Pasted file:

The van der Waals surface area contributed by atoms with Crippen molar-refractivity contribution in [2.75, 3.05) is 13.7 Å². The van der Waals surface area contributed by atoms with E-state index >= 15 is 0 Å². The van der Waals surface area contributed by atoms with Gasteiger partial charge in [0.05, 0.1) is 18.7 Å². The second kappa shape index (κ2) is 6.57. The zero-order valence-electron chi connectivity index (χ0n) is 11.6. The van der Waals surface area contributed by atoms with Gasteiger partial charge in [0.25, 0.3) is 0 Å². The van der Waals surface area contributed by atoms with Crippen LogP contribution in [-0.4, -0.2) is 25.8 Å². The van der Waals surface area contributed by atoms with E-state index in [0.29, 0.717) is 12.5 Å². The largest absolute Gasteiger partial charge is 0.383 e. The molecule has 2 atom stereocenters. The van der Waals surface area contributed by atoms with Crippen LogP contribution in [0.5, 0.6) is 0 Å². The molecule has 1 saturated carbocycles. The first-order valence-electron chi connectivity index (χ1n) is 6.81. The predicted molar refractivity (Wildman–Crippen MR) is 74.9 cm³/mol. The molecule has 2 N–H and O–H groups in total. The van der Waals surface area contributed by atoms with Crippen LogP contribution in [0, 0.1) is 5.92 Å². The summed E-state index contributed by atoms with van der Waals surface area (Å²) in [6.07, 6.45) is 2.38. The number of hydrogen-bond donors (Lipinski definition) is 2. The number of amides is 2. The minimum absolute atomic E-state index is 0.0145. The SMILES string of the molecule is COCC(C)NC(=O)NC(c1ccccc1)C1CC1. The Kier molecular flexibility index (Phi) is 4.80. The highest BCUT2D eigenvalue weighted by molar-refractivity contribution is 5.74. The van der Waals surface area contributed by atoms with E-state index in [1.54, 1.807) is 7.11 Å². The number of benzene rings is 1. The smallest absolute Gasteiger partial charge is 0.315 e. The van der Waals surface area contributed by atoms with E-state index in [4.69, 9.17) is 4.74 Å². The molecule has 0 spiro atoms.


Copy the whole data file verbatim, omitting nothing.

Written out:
The van der Waals surface area contributed by atoms with Crippen molar-refractivity contribution in [2.75, 3.05) is 13.7 Å². The van der Waals surface area contributed by atoms with E-state index >= 15 is 0 Å². The van der Waals surface area contributed by atoms with Gasteiger partial charge in [0.05, 0.1) is 18.7 Å². The second kappa shape index (κ2) is 6.57. The zero-order valence-electron chi connectivity index (χ0n) is 11.6. The van der Waals surface area contributed by atoms with Gasteiger partial charge in [0.25, 0.3) is 0 Å². The van der Waals surface area contributed by atoms with Crippen LogP contribution in [-0.4, -0.2) is 25.8 Å². The van der Waals surface area contributed by atoms with E-state index in [0.29, 0.717) is 12.5 Å². The largest absolute Gasteiger partial charge is 0.383 e. The molecule has 2 atom stereocenters. The van der Waals surface area contributed by atoms with Crippen LogP contribution in [0.5, 0.6) is 0 Å². The molecule has 1 saturated carbocycles. The first-order valence-electron chi connectivity index (χ1n) is 6.81. The predicted molar refractivity (Wildman–Crippen MR) is 74.9 cm³/mol. The molecule has 2 N–H and O–H groups in total. The van der Waals surface area contributed by atoms with Crippen LogP contribution in [0, 0.1) is 5.92 Å². The summed E-state index contributed by atoms with van der Waals surface area (Å²) in [6.07, 6.45) is 2.38. The number of hydrogen-bond donors (Lipinski definition) is 2. The number of amides is 2. The minimum absolute atomic E-state index is 0.0145. The SMILES string of the molecule is COCC(C)NC(=O)NC(c1ccccc1)C1CC1. The Kier molecular flexibility index (Phi) is 4.80. The highest BCUT2D eigenvalue weighted by molar-refractivity contribution is 5.74. The van der Waals surface area contributed by atoms with E-state index in [1.54, 1.807) is 7.11 Å². The number of benzene rings is 1. The smallest absolute Gasteiger partial charge is 0.315 e. The van der Waals surface area contributed by atoms with E-state index in [4.69, 9.17) is 4.74 Å². The molecule has 0 spiro atoms.